Do you have a particular grip that you primarily use? pinch

What cutting motions do you primarily use? depends on the belly of the knive put mainly push cutting

What improvements do you want from your current knife? If you are not replacing a knife, please identify as many characteristics identified below in parentheses that you would like this knife to have.)

I don't have any specfic requirements except for carbon steel, that it can be used ootb and from an artisan



KNIFE MAINTENANCE
Do you use a bamboo, wood, rubber, or synthetic cutting board? Yes

Do you sharpen your own knives? Yes (i'm learning)

Are you interested in purchasing sharpening products for your knives? already have some
 

HumbleHomeCook

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Understand that traditional kiritsuke are single bevel knives but the term, along with k-tip, is also widely used with double bevel knives so just be conscious of that when shopping around. I suspect at this price most will be double bevel.

Is your desire for this type knife mostly for the look?
 

Neutri

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Yeah that's what I gathered. But yeah I'm looking for double beveled k-tip gyuto basically.
And yes I already have european chef knives and wanted to change it up
 

Neutri

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Thank you for the suggestion. I came across his knives but it says that his f&f can be rough? So you think that Munetoshi White steel would be better than a Kamo AS or a Moritaka AS?

It's at the very high end of my budget, I'll keep it in mind and browse some other website to see if there is better prices thank you!
 

Neutri

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As for the bunka, I may if my budget is too small for a 240mm knife. Did you have anything in mind?
 

MrHiggins

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And for the petty I found Fu-Rin-Ka-Zan White Steel No.1 Series Petty made by TF. I'd have prefered a japanese style handle but apparently the Nashiji ordered directly can be rough. I also looked at Takamura Chromax petty but it's semi-stainless so I don't know if it will patina and it also has a western handle. I don't really mind it because these two artisans are reputable and I prioritize that over the handle.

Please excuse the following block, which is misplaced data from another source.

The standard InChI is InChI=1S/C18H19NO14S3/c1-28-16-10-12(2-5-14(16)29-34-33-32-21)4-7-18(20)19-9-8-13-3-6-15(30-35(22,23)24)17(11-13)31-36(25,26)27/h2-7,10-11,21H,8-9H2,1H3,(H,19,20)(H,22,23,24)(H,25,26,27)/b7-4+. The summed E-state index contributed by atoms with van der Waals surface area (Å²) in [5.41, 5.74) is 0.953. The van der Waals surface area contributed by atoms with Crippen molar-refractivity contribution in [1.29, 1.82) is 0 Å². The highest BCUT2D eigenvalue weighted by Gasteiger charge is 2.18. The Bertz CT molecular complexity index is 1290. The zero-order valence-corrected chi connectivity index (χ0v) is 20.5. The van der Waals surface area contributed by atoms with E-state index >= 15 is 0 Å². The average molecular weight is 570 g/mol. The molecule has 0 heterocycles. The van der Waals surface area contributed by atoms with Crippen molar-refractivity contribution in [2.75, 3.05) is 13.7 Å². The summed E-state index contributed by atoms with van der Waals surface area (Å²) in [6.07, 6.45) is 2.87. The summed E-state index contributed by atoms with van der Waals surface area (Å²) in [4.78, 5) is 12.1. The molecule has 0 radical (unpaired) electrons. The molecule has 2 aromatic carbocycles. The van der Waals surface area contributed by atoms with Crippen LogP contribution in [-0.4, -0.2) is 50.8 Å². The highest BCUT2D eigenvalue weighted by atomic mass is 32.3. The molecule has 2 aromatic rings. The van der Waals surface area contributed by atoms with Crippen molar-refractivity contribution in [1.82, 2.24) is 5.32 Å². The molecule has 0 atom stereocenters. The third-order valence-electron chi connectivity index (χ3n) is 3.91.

View attachment 207684
In short for both knives, I'm open to suggestions. I know my budget is small but I'm still hoping I can get what I'm looking for.
Thank you very much for reading and taking the time to help a newbie :)
I own this knife and liked it enough to get another one for my mom for Christmas. It's my wife's favorite knife. It basically lives on our cutting board and is used for everything from opening packages to slicing cheeses and fruit. Great little knife.
 

Neutri

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Are you talking about the Fu Rin Ka Zan or the Takamura?
 
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You should 100% buy this if you think you can handle a knife with reactive cladding (honestly, not that much different than caring for a carbon/stainless clad knife). Amazing price. Mazaki knives are fantastic.

 

Neutri

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yeah I saw that, it's just a little too expensive for me :/ I'll still contact the seller though. thank you :)
 

Jovidah

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Why the specific 'requirement' for carbon?
And more broadly... why the 'need'; what do you already have and why are you looking to upgrade / what are you hoping to get out of it?
 

Jovidah

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It's complicated a bit by the OP living in France. That also applies to store-bought; there's the issue of potential customs lottery.
 

Neutri

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I want to experience having a carbon steel knife that i can care for? Doesn't really make much sense, I just want something new compared to the stainless steel I have currently. And from what I gather, carbon knives are sharper and easier sharpened (which i wanna learn).
I have cheap European type knives that you can get in any store.
For what I'm hoping to get out of it, I want to up my cooking game and obviously have pretty knives that can last a long time. I enjoy looking at those knives and I don't even have one yet :)
 

Neutri